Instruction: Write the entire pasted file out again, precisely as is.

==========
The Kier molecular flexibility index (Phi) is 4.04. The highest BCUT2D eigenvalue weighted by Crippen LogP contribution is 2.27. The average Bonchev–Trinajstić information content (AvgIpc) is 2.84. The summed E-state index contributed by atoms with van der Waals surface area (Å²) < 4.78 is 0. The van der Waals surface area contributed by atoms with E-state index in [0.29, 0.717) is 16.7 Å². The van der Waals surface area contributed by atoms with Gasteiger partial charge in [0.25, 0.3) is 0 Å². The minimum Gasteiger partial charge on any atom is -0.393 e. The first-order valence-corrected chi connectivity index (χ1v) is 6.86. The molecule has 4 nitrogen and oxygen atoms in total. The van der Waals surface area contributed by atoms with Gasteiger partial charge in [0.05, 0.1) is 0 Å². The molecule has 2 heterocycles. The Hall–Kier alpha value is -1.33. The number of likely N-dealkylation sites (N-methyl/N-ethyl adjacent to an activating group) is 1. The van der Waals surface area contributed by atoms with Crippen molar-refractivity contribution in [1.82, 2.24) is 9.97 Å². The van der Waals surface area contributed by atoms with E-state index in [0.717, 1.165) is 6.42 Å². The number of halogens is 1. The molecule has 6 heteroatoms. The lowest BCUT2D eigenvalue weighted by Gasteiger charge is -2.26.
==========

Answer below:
The Kier molecular flexibility index (Phi) is 4.04. The highest BCUT2D eigenvalue weighted by Crippen LogP contribution is 2.27. The average Bonchev–Trinajstić information content (AvgIpc) is 2.84. The summed E-state index contributed by atoms with van der Waals surface area (Å²) < 4.78 is 0. The van der Waals surface area contributed by atoms with E-state index in [0.29, 0.717) is 16.7 Å². The van der Waals surface area contributed by atoms with Gasteiger partial charge in [0.25, 0.3) is 0 Å². The minimum Gasteiger partial charge on any atom is -0.393 e. The first-order valence-corrected chi connectivity index (χ1v) is 6.86. The molecule has 4 nitrogen and oxygen atoms in total. The van der Waals surface area contributed by atoms with Gasteiger partial charge in [0.05, 0.1) is 0 Å². The molecule has 2 heterocycles. The Hall–Kier alpha value is -1.33. The number of likely N-dealkylation sites (N-methyl/N-ethyl adjacent to an activating group) is 1. The van der Waals surface area contributed by atoms with Crippen molar-refractivity contribution in [1.82, 2.24) is 9.97 Å². The van der Waals surface area contributed by atoms with E-state index in [0.717, 1.165) is 6.42 Å². The number of halogens is 1. The molecule has 6 heteroatoms. The lowest BCUT2D eigenvalue weighted by Gasteiger charge is -2.26.